Ok I think I have an addiction problem with this shirt dress pattern… this is seriously like the 5th version I’ve made. I just wear all of them so much that I figure I can’t go wrong with another! I found this vintage plaid shirting with a silver metallic stripe weaved in the grain and I immediately had a vision of this shirt dress. I know I need to branch out and try new items but for some reason I just haven’t been really drawn to many of the new patterns that have been released this season, and that is cross the board on all the companies. A lot of them look very similar to patterns I already own so I figured hey if it ain’t broke don’t fix it.
The good thing about making the same pattern over and over is that it sewing it becomes a piece of cake. I sized this up 2 sizes bigger than normal because the shirting material doesn’t leave much room for stretch or movement. I didn’t really follow the directions but if you are making this dress for the first time they are pretty good. For the collar pressed under both edges of the opening after turning it right side out and top stitched it right onto the dress. I found this much quicker and easier than lining up the raw edges and catching the fold. It also looks much more clean and finished. I also omitted all the interfacing the dress calls for, this is a casual dress so I don’t think having stiff plackets and a collar is really necessary.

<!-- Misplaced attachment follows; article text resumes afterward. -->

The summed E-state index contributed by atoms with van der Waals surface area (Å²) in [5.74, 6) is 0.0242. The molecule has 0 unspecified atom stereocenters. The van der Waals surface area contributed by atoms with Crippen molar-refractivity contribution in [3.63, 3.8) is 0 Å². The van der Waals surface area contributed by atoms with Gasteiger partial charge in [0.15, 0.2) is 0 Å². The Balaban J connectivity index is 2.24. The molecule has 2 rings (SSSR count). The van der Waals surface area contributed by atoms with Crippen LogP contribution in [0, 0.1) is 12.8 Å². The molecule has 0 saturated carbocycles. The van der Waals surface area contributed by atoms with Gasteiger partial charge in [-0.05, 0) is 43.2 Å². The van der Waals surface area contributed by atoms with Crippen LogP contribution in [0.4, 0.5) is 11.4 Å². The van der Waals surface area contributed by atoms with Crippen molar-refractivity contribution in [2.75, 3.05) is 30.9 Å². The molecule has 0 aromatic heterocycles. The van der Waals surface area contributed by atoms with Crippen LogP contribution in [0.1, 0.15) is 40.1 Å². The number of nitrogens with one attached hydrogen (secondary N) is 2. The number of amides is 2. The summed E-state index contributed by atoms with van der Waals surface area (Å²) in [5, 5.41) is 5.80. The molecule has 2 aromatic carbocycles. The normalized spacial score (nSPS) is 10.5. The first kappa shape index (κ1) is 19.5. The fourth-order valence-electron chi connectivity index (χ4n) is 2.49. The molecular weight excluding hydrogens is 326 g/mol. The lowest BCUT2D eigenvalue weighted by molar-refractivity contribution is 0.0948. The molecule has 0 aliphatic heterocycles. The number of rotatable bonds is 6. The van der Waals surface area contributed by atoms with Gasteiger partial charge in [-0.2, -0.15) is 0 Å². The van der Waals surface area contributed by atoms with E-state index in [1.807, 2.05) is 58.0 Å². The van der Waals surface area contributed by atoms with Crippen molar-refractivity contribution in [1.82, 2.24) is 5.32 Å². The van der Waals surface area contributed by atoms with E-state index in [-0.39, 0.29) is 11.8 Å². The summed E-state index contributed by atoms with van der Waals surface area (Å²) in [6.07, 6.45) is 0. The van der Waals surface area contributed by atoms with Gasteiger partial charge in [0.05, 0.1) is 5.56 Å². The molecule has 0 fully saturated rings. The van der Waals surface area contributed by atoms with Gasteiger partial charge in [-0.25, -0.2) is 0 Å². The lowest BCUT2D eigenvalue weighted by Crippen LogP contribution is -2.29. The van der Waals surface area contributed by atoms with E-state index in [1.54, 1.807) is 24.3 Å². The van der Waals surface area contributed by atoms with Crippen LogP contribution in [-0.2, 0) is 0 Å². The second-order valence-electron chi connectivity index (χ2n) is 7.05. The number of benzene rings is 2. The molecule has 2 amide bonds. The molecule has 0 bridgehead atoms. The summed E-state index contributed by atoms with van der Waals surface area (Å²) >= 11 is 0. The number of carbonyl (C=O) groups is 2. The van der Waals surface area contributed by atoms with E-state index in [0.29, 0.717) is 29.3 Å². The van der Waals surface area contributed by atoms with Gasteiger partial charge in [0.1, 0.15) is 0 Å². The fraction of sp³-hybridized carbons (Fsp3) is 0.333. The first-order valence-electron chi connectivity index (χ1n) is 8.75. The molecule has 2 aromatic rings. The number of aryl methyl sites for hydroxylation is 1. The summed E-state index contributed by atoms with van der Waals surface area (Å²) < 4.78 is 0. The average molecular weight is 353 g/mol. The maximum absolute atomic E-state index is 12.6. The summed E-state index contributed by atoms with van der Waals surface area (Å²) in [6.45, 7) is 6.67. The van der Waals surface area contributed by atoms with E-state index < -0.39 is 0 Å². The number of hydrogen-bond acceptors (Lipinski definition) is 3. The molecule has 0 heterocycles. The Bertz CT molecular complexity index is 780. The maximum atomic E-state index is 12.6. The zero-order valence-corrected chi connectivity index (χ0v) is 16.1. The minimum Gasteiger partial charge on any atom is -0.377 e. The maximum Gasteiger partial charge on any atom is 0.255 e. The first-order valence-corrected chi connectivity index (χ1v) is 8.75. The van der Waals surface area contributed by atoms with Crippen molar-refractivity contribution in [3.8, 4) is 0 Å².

I love how it turned out, I think its definitely more of a spring print but whatever I don’t care, clearly I have spring fever in January. I wore it out last night with sweater tights and boots and it was a-ok!
I would tell you that I probably won’t make another one of these Lisette shirt dresses, but we all know that is a big fat lie- its a tried and true! I keep hoping that they will release more Lisette patterns since I love so many of the ones they have available but I guess time will tell.